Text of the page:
April 21, 2008 in Nation/World

Ex-Catholic bishop wins Paraguay election

Bill Cormier Associated Press
 

At a glance

South America’s poorest country after Bolivia, Paraguay has a 13 percent joblessness rate. Some 43 percent of the 6.5 million Paraguayans live in poverty, and many survive on one meal a day.

ASUNCION, Paraguay – Former Roman Catholic bishop Fernando Lugo won a historic victory in Paraguay’s presidential election Sunday, ending more than six decades of one-party rule with a mandate to help the nation’s poor and indigenous.

His rival, Blanca Ovelar, conceded defeat after a closely fought race to lead this poor, agrarian nation where Ovelar’s Colorado Party is the only ruling party most people have ever known.

News of the win by Lugo, dubbed the “bishop of the poor,” set off massive parties in cities across Paraguay with horn-honking caravans of cars blaring music. Others stamped on torn-down banners of the Colorado Party, which many Paraguayans blame for decades of corruption by political elites.

The triumph by Lugo’s eclectic opposition alliance also marked the latest in a series of electoral wins by leftist, or center-left, leaders in South America.

“Today you have spoken at the polls,” Lugo, 56, told tens of thousands of supporters in downtown Asuncion, as fireworks burst under a full moon. “You have decided what has to be done in Paraguay. You have decided to be a free Paraguay. Thank you, thank you, all of you!”

Journalism student Andrea Ramirez, 19, waved a Paraguayan flag at the rally. “I voted for the first time and am very happy. The shameless and cynical ones have lost.”

With 12,983 of some 14,000 balloting stations counted, officials said Lugo had 41 percent of the vote, Ovelar had 31 percent and former army chief Lino Oviedo had 22 percent. Minor candidates accounted for the remaining votes. Election officials said that the tally accounts for nearly 1.7 million votes – out of a 2.8 million electorate.

Ovelar, a former education minister and protege of outgoing President Nicanor Duarte, conceded that she had lost after initially disputing exit poll results. She would have been Paraguay’s first female president.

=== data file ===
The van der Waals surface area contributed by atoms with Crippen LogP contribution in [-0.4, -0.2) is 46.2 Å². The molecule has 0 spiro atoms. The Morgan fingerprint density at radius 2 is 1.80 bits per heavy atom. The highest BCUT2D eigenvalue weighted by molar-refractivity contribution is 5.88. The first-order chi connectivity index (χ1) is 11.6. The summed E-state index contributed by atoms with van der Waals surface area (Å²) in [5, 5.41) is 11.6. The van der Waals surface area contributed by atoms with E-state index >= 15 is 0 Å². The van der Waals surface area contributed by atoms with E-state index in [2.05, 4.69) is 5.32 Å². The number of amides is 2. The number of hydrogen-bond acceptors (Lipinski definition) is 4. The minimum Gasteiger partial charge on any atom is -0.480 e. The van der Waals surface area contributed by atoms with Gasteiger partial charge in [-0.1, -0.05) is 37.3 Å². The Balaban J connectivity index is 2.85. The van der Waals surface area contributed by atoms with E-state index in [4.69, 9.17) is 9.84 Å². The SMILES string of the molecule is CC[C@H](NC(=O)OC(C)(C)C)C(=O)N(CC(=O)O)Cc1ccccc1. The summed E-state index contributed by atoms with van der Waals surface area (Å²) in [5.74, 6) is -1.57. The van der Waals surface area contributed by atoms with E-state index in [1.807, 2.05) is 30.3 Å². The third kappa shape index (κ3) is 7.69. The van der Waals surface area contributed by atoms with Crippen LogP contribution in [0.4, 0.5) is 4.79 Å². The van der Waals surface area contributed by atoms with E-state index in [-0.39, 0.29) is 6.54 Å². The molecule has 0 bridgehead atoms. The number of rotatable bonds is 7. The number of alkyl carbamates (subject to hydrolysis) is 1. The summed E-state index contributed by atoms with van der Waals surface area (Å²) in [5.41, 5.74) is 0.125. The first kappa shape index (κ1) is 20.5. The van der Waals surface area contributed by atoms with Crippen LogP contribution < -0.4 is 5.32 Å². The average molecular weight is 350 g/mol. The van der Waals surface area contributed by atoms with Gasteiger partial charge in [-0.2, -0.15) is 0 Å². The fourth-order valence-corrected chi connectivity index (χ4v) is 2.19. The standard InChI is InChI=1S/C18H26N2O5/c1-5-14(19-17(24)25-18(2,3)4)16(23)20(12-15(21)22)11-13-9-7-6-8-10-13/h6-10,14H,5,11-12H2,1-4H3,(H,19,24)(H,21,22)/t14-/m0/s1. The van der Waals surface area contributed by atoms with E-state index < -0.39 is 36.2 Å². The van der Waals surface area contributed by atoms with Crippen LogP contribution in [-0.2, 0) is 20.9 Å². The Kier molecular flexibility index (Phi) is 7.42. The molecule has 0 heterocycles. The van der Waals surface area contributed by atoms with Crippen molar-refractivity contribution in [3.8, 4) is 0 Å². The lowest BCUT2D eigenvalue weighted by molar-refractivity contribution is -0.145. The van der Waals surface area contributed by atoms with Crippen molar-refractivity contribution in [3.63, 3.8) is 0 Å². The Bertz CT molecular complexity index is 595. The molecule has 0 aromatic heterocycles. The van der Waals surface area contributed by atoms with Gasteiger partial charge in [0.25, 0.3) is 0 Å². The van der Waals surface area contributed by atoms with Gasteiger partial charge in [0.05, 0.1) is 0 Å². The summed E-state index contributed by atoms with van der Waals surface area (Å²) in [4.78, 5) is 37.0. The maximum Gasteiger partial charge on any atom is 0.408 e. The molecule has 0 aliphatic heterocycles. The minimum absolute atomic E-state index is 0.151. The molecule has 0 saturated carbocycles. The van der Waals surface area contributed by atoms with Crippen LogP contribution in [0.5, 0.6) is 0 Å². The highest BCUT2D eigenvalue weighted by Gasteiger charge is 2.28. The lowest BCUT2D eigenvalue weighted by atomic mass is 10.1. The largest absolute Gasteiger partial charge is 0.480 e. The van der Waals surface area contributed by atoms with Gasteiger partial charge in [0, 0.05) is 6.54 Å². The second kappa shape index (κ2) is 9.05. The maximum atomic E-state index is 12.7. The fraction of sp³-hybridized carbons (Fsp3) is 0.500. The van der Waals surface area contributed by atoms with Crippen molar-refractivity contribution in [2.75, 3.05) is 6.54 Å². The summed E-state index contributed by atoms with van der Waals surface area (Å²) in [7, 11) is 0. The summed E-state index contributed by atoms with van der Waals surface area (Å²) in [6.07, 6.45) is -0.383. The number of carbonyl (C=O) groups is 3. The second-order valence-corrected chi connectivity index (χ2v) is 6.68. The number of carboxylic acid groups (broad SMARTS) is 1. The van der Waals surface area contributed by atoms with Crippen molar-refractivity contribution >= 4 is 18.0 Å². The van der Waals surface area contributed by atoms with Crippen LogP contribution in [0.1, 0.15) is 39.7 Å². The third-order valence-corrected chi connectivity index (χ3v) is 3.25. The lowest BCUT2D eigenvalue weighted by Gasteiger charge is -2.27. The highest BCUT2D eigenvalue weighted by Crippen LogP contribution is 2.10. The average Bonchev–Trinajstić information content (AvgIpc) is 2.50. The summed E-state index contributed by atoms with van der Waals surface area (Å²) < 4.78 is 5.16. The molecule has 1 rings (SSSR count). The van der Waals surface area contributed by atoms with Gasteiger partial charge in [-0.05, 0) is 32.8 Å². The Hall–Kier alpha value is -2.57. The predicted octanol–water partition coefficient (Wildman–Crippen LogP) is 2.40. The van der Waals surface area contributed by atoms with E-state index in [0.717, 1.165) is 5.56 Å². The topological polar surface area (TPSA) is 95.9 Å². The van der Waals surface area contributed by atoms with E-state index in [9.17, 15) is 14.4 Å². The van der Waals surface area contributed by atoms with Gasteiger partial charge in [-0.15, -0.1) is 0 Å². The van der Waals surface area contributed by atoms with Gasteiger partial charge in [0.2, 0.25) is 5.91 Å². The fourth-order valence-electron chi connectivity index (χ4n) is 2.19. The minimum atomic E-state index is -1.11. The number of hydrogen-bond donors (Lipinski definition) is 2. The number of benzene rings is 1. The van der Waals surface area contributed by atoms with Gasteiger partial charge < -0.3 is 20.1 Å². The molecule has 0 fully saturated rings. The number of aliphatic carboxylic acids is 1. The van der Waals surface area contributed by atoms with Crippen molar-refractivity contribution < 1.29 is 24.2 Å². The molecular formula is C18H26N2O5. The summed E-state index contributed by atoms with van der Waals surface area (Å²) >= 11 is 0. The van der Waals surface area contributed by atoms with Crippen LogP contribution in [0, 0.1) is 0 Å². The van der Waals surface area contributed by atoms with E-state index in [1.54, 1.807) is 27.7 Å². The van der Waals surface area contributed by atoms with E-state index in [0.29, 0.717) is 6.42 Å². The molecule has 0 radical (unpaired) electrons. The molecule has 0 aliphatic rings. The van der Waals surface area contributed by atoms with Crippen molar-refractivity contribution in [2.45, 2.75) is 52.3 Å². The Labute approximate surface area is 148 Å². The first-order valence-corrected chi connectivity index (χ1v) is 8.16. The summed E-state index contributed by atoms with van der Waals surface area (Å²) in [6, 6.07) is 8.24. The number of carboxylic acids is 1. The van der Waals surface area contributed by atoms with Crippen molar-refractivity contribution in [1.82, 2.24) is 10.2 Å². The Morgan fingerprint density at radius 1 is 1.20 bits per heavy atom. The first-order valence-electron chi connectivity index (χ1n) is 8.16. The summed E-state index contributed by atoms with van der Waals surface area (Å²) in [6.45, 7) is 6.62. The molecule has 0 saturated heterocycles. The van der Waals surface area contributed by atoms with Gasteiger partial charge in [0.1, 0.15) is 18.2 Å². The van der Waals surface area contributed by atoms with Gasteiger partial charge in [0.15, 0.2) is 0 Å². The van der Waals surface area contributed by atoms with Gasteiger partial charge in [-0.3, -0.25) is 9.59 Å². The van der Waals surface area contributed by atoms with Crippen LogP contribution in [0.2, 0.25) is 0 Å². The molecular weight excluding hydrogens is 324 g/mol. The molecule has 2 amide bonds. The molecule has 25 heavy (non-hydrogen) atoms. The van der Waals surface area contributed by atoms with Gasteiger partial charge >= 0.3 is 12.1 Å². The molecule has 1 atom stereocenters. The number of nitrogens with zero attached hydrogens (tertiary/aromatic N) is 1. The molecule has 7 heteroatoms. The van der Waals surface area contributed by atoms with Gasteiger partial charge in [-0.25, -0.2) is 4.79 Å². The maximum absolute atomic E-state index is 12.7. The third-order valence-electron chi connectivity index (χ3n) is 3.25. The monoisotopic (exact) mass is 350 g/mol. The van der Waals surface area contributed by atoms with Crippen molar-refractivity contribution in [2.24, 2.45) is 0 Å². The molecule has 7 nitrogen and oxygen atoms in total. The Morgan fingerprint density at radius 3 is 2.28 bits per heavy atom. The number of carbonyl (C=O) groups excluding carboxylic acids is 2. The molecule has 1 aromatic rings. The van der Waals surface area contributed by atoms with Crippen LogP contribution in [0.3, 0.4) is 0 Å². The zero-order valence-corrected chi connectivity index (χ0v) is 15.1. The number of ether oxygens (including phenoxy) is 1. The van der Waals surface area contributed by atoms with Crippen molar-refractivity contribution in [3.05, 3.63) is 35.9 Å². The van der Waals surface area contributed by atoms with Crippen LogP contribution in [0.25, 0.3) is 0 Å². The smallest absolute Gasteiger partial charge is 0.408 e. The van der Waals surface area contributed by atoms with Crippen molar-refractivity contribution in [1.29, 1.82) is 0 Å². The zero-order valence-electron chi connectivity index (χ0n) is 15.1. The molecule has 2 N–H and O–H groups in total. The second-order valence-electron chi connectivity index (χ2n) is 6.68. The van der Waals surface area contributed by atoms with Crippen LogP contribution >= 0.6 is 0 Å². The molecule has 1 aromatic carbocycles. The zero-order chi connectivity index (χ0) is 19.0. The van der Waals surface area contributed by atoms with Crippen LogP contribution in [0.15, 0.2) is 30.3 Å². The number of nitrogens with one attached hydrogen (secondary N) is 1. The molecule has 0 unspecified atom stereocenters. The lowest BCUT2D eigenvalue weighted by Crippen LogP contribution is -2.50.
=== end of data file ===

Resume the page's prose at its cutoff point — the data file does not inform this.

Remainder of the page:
“The outcome is irreversible,” Ovelar, 50, said on national television five hours after polls closed after largely peaceful voting. Election officials said Sunday’s voting had the highest turnout – about 66 percent – of any presidential election since the end of the 35-year dictatorship of the late Gen. Alfredo Stroessner.

Lugo’s triumph shattered the 61-year grip on national power by the Colorado Party, which had endured through dictatorship and democracy to become the region’s longest-ruling party. It had been in power longer than Cuba’s Communist Party.

Supporters of Lugo set off booming volleys of fireworks in the Paraguayan capital, the cacophony swelling for hours after the exit polls project a stronger-than-expected victory for Lugo.

News broadcasts showed two minor scuffles outside polling places Sunday, but officials said voting was without serious incidents.

The Colorado Party had long stayed in power thanks to an extensive party apparatus and hundreds of thousands of loyal government civil servants.

Eight months ago, Lugo welded leftist unions, Indians and poor farmers into a coalition with Paraguay’s main opposition party: the conservative Authentic Radical Party.

Lugo then launched a charismatic campaign in which he blamed Paraguay’s deep-seated economic woes on decades of corruption by an elite that ruled at the expense of the poor in a country of subsistence farmers.

A bishop since 1994, he resigned the post in December 2006 to sidestep Paraguay’s constitutional ban on clergy seeking office. Lugo says he was influenced by the liberation theology frowned upon by the Vatican. But he declares he is neither on the left nor the right but leads an independent, pluralistic coalition.

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